German Exiles in Paradise: Scandinavia and Hollywood
AUFBAU 64:25 December 4, 1998 p. 13
Copyright by Leonard Lehrman & AUFBAU
Jutta Brueckner's film, Bertolt Brecht: Liebe, Revolution und andere gefaerhliche Sachen, and Constance Hauman's multi-media lecture recital on Weimar Republic refugees in Hollywood, "Exiles in Paradise," hit New York two weeks apart, the first at The Modern Museum of Art, the second at the 92nd Street Y. Both spun fantasies on facts that veered from the erotic to the tragic.
The film traces Brecht's steps in exile from Germany to Sweden, Denmark, and Finland, before catching the last train prior to the German invasion across Russia to Vladivostok en route to the U.S. The actor Peter Buchholz dialogues with the director and then interacts with three mute actresses who vaguely resemble three of the women Brecht collaborated and co-habited with at various times, often simultaneously: the writer Margarete Steffin, who died of tuberculosis in Russia, the photographer Ruth Berlau, who died in an institutional fire in America, and the playwright's wife the actress Helene Weigel, who outlived him and inherited his estate. The filmmaking is rather cruel as it describes that fact while picturing her with a big grin on her face.
An Unlikely Sauna Scene
One particularly titillating scene shows all three women and Buchholz in a Finnish sauna, including dorsal female and even very brief male frontal nudity. Though Brecht did love the sauna, and wrote erotic poems taking pleasure in it, the scene is highly unrealistic, as Weigel would never even tolerate Berlau at the same table with her, and the latter, according to John Fuegi, often chided Brecht at his shyness at being seen naked.
The filmmaker is on to something, though, in her juxtaposing Brecht's creativity and his need for erotic stimulation of his imagination. But she has missed at least part of what would have seemed to have been a fertile field worth exploring: Shyness or not, Brecht spent many summers at Le Levandou, one of the first nudist islands off southern France, in company with many of his collaborators, including Kurt Weill and Lotte Lenya, who aren't even mentioned in the film, though Elizabeth Hauptmann, Dreigroschenoper, and Hanns Eisler are all given at least partial due.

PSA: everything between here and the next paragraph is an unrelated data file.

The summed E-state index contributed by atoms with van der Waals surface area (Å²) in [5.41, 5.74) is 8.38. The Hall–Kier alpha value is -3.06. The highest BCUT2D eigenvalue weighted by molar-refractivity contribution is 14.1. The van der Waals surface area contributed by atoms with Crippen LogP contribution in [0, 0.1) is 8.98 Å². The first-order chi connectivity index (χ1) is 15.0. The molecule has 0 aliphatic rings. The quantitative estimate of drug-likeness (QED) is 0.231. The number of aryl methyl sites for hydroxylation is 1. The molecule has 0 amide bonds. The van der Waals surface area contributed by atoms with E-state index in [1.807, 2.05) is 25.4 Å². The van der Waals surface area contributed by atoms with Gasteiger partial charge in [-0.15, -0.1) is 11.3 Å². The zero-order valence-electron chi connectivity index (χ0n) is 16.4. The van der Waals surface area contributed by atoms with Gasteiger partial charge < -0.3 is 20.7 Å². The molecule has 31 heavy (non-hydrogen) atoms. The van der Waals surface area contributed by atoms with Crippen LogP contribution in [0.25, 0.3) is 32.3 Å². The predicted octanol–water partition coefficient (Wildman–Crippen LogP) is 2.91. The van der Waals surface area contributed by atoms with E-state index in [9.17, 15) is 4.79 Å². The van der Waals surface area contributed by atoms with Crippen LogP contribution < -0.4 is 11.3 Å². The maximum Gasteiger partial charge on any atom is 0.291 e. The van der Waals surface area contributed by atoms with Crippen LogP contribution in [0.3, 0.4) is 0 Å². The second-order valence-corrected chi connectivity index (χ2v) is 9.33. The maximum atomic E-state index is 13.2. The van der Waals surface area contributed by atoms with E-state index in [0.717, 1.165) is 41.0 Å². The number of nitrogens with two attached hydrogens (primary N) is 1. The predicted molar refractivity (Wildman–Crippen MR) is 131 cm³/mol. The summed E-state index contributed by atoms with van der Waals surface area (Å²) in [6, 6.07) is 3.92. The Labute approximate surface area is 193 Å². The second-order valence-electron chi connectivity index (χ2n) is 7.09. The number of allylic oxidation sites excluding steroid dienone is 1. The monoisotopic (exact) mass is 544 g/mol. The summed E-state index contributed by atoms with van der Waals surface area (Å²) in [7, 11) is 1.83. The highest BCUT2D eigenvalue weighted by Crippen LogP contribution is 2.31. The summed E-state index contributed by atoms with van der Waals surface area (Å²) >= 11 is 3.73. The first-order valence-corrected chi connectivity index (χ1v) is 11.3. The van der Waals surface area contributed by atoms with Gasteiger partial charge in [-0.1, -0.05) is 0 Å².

Hauman at the Y
Soprano Constance Hauman made headlines and raised eyebrows with her own Scandinavian nude scene, as the title role in a production of Berg's Lulu last September. A native of Toledo, Ohio, she was first heard in New York jumping in, brilliantly, as Cunegonde in "Glitter And Be Gay" from Candide at a 1990 Majestic Theater memorial tribute to Leonard Bernstein. And what attracted her to this material by (mostly) Jewish refugees? Well, both her husband and her children are Jewish, she told Aufbau.
Having double-majored at Northwestern in music and political science, she combines Weimar Republic striptease footage and drawings of female behinds with three of Arnold Schoenberg's 1901 Brettl-Lieder (punning on the words "bum-bum-bum"). Scenes from various Hollywood films form semi-synched background to her vocal renditions of Marlene Dietrich and Jeannette MacDonald specialty numbers from The Blue Angel and San Francisco.
Kurt Weill is represented by two French chansons from his Paris exile en route to New York, Eisler by three Brecht elegies written in Hollywood (sung in uncredited, slightly awkward English translations).
Emmerich Kalman is well represented by three arias, including two from Graefin Maritza, Hitler's favorite operetta. Kalman was Jewish, but was repeatedly invited to return to Berlin (though he did not do so) as an "honorary Aryan," his daughter Yvonne recalled. (She also described the entire Kalman family as avid Aufbau readers.)
Ernst Toch is represented by a long recitative called "Scheherezade's Lied" from Die letzte Maerchen, begun in 1936 and finished only 25 years later. "Rosetta's Lied" from Eric Zeisl's Buechner-based operetta Leonce und Lena is a tour de force for Hauman and her stolid accompanist, William Vendice. Marietta's gorgeous Lied from Korngold's Die tote Stadt dazzlingly concludes the first half.
Along with snippets of Stolz, Benatzky, and Oscar Straus, Walter Jurmann works dominate the second half, including highlights from two Marx Brothers films and (curiously) the only undated song in the program: "Thank you America."
All in all, a most worthy effort, still in need perhaps of some polishing, trimming, and slight corrections of dates (e.g. Germany invaded Poland in 1939, not 1936!), but very, very much worth seeing and hearing. The ample program notes and comments do much to enlighten. If only, as at so many previous song recitals at the Y, the texts could be provided as well.[...]
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